The budgets weren't huge, so after a while you notice that not only the quiet mews where Steed keeps his flat but also every busy London thoroughfare is entirely deserted. No money for extras. But who needs them? When the rest of the world picked up on the show, you can tell from the title what its appeal was: The French dumped the then obscure "Avengers" name in favor of "Chapeau melon et bottes de cuir" (Bowler hat and leather boots), the Poles favored "Rewolwer i melonik" (A revolver and a bowler), and the Germans "Mit Schirm, Charme und Melone" (With umbrella, charm and bowler). Our old friend Herbert Kretzmer teamed up with Laurie Johnson to write Macnee and Blackman a novelty song called "Kinky Boots". Macnee wasn't any kind of singer, but he's game, and it was a modest hit in the Sixties, and a bigger one in the Nineties.

The boots were too kinky for ABC in America, which dropped more than a few episodes because of what it felt was a faintly degenerate frisson - for example, the episode in which Mrs Peel in stiletto heels, a corset and a spiked collar is whipped by Peter Wyngarde. If you're keeping score of Brit secret agents, Wyngarde is the fellow who, after Steed's bespoke three-piece, took the foppish English adventurer to the next level and as "Jason King" inaugurated the velvet and ruffles revived by Mike Myers for Austin Powers.

As kinky as its US network found it, Steed and his birds never kissed or made out or crumpled the sheets. He'd hold the door for them, and offer a glass of champagne, and evidently they reciprocated once in a while with a nice cuppa, given that Mrs Peel handing over the reins to Tara King explains that he liked his tea stirred counter-clockwise. And yet, despite a total lack of sex or even light petting, Macnee had an undeniable sexual chemistry with all his leading ladies - as one reflected on glumly when the 1998 Hollywood version cast dour old Ralph Fiennes, who gave the impression he was faintly repelled by Uma Thurman.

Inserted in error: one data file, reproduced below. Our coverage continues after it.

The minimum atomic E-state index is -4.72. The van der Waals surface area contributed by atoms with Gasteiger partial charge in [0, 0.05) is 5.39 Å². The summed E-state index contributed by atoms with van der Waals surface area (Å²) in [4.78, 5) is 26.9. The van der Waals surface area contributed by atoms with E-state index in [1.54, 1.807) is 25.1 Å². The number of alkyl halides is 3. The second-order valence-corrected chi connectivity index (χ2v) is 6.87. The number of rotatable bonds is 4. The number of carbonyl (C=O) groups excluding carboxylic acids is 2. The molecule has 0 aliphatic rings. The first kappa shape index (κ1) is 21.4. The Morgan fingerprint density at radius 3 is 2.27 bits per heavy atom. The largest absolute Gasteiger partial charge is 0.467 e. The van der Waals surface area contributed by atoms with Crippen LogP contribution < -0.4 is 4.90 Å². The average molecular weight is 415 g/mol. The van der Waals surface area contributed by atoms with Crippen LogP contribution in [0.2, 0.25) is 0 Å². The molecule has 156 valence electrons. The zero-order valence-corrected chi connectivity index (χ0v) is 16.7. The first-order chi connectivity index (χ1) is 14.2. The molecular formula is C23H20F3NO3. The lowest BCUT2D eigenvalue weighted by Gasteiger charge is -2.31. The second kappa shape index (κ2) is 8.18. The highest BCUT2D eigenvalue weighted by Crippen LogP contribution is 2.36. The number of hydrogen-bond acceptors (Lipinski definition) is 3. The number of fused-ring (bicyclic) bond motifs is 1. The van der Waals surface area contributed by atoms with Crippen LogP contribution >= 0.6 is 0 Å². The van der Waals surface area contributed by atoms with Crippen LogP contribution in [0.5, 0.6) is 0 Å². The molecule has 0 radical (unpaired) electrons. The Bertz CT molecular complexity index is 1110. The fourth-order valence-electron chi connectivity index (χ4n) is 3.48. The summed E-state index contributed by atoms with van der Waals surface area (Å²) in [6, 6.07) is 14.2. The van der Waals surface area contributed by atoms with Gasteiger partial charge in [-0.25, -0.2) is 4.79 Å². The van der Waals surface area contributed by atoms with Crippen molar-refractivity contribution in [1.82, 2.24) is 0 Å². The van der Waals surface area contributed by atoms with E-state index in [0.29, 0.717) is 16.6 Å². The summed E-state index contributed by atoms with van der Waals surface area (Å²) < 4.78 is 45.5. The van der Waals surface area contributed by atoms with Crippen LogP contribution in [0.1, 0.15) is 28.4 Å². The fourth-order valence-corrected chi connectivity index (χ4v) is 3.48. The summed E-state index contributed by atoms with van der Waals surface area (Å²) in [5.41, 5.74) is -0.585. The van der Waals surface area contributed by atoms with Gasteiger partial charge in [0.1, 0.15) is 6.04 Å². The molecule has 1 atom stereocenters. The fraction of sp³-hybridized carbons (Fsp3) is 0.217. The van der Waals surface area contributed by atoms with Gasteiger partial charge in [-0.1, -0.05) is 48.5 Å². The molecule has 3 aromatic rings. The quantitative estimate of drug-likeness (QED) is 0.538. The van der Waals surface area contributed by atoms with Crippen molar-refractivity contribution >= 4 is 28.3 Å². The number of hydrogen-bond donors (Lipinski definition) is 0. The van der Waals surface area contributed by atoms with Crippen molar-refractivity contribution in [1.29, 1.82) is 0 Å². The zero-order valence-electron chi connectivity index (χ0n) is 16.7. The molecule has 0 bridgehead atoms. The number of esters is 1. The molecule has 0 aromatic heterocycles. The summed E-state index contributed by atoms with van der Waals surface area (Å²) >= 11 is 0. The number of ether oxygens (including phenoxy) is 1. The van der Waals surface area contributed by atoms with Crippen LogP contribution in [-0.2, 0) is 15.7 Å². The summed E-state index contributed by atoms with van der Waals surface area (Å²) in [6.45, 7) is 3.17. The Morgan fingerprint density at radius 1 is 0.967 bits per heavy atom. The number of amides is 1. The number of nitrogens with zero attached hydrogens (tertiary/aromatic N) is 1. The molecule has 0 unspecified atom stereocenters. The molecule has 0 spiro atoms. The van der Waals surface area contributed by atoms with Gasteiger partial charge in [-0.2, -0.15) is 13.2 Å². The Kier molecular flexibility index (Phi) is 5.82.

Back in the Sixties, was Steed, as Austin Powers would say, shagging like a minx? Just ahead of the umpteenth rerun, Channel Four in Britain reunited Macnee and Honor Blackman for an interview in which they were asked whether they ever, you know, did it.

Macnee replied that you wouldn't call a woman "Mrs Gale" if you were sleeping with her. Besides, he said, offering a more general principle, "if you're working with a woman every day, you don't sexualize with her."

Then he smiled and purred to the camera: "I'm joking, of course."

The women were missuses because their husbands were either deceased or vanished. Mrs Gale's had been killed during the Mau Mau rebellion in Kenya, and Mrs Peel's had gone missing up the Amazon. Tara King, played by Linda Thorson, a Canadian actress straight out of drama school, was single and so had yet to find a man in order to lose him to revolting colonials or the Amazonian depths. At any rate, the widowed and waiting gave the secret-agent partnerships a strange kind of restrained eroticism both at odds with the age and indisputably part of it.

Miss Thorson remembered her late co-star as a "paradox". "He was the best-dressed man on television," she said, "and a nudist in real life." Which is true. He was the embodiment of an English gentleman but spent most of his life in the California desert at Rancho Mirage a stone's throw from Sinatra, Dinah Shore and Bob Hope. His character Steed was an old Etonian, but unlike the real Macnee had not been expelled from the school for running a lucrative trade in porn mags. He was a kinsman of the Earl of Huntingdon, but his mother left his father and he was raised by mum and her lesbian partner, whom he called "Uncle Evelyn" and who paid for him to go to Eton.

He ended the war as a lieutenant in the Royal Navy, then started acting, and like Christopher Lee a fortnight ago wound up as an extra in Laurence Olivier's Hamlet. I wish the long-lived Macnee had enjoyed a golden age like Lee's. That avuncular voice was so ageless and distinctive. But his post-Avengers career boils down to little more than an agreeable turn as record company exec Sir Denis Eton-Hogg in This Is Spinal Tap and as Sir Somebody Somebody-Else in one of the worst Bond films A View To A Kill, in which he plays a racehorse owner and, if memory serves, Bond villain Christopher Walken's brilliant scheme involves a mechanical contraption that makes the race jumps higher so the horse falls.

On balance, I prefer the gentleman adventurer to the chemically-enhanced superhero, especially when the long underwear is wearing as thin as it is in the current franchises. But ours is not a time for affable amateurs, and, as the appalling Fiennes version demonstrated, style and charm are hard to fake. I always enjoyed the moment when Patrick Macnee would call up his partner and, to the accompaniment of a Laurie Johnson motif, say, "Mrs Peel, you're needed..."

John Steed, you're needed... Rest in peace.

from Ave atque vale, June 27, 2015